It’s becoming the new normal: An American entrepreneur heads to Italy, finds a top-notch artisanal shoe factory, then sells the shoes online at a fraction of the price charged by designer brands making shoes in comparable factories. Sneaker brands Koio and Greats have done this, and women’s shoe brands M.Gemi and Idoni. This trend is fundamentally disrupting the luxury market, giving customers a more affordable alternative to European heritage brands like Louis Vuitton and Prada.
Tamar Miller, a retail veteran who has served in top roles at Gap Inc., Lord & Taylor, and Macy’s just launched Bells & Becks, an Italian-made shoe brand that produces flats, sandals, and heels. By selling the products directly to consumers online–without the middleman retail markups and the capital costs of bricks and mortar–Miller believes she can sell the shoes at 40% less than brands selling shoes of comparable quality in department stores. But that doesn’t mean the shoes are cheap: Sandals start at $185, while heels and flats start at $350. But for comparison, Gucci or Chanel shoes made at similar factories start at $700 and go up to several thousands of dollars.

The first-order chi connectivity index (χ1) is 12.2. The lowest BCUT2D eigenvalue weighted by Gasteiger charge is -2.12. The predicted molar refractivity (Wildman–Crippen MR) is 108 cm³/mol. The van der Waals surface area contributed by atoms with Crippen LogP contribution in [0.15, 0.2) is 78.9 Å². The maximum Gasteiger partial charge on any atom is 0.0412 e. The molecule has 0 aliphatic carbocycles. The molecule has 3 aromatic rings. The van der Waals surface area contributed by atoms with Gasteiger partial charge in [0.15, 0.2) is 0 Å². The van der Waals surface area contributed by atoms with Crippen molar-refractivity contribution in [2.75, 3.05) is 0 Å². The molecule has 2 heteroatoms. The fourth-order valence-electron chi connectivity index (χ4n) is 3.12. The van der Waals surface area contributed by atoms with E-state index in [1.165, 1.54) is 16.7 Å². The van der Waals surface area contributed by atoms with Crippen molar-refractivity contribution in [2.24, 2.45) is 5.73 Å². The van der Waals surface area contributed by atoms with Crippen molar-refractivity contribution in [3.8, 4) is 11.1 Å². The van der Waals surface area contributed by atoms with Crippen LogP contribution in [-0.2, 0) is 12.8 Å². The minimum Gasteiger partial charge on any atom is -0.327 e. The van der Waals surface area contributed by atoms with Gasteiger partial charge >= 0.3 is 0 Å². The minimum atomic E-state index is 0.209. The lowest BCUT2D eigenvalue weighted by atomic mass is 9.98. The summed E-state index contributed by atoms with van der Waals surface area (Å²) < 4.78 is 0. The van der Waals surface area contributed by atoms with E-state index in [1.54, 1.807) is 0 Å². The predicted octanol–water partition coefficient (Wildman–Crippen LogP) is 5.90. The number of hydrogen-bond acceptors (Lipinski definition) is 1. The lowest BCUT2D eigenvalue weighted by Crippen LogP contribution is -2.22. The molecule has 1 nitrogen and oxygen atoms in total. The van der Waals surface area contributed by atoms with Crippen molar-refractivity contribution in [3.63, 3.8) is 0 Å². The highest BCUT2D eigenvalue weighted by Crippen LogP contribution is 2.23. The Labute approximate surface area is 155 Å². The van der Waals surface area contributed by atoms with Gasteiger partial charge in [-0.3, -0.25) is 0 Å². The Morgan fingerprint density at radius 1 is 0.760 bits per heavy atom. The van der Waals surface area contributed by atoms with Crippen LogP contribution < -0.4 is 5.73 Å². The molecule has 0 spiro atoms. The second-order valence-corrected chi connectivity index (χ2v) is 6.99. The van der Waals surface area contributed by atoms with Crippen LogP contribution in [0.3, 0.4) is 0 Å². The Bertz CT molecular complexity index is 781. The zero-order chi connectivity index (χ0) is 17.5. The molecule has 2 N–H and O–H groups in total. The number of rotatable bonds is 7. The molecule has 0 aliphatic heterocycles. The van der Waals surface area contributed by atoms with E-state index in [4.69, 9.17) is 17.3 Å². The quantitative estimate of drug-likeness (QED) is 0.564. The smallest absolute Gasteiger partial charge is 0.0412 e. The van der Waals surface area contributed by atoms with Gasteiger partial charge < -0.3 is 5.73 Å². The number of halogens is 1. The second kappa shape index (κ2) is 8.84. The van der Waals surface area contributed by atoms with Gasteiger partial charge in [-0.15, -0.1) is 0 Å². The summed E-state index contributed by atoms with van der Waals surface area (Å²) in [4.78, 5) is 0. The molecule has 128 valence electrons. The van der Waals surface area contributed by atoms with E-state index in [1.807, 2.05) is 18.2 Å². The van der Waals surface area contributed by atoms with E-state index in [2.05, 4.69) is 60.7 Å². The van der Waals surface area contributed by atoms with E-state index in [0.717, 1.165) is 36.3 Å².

Given the many Italian-made shoe startups on the market now, brands are beginning to differentiate themselves in terms by design. Bells & Becks is going for minimalistic design, with clean lines and a feminine palette of golds, silvers, and pastels. This sets it apart from Idoni, which makes smoking-slipper inspired shoes, and M.Gemi, which drops shoes weekly based around the most recent trends on the market.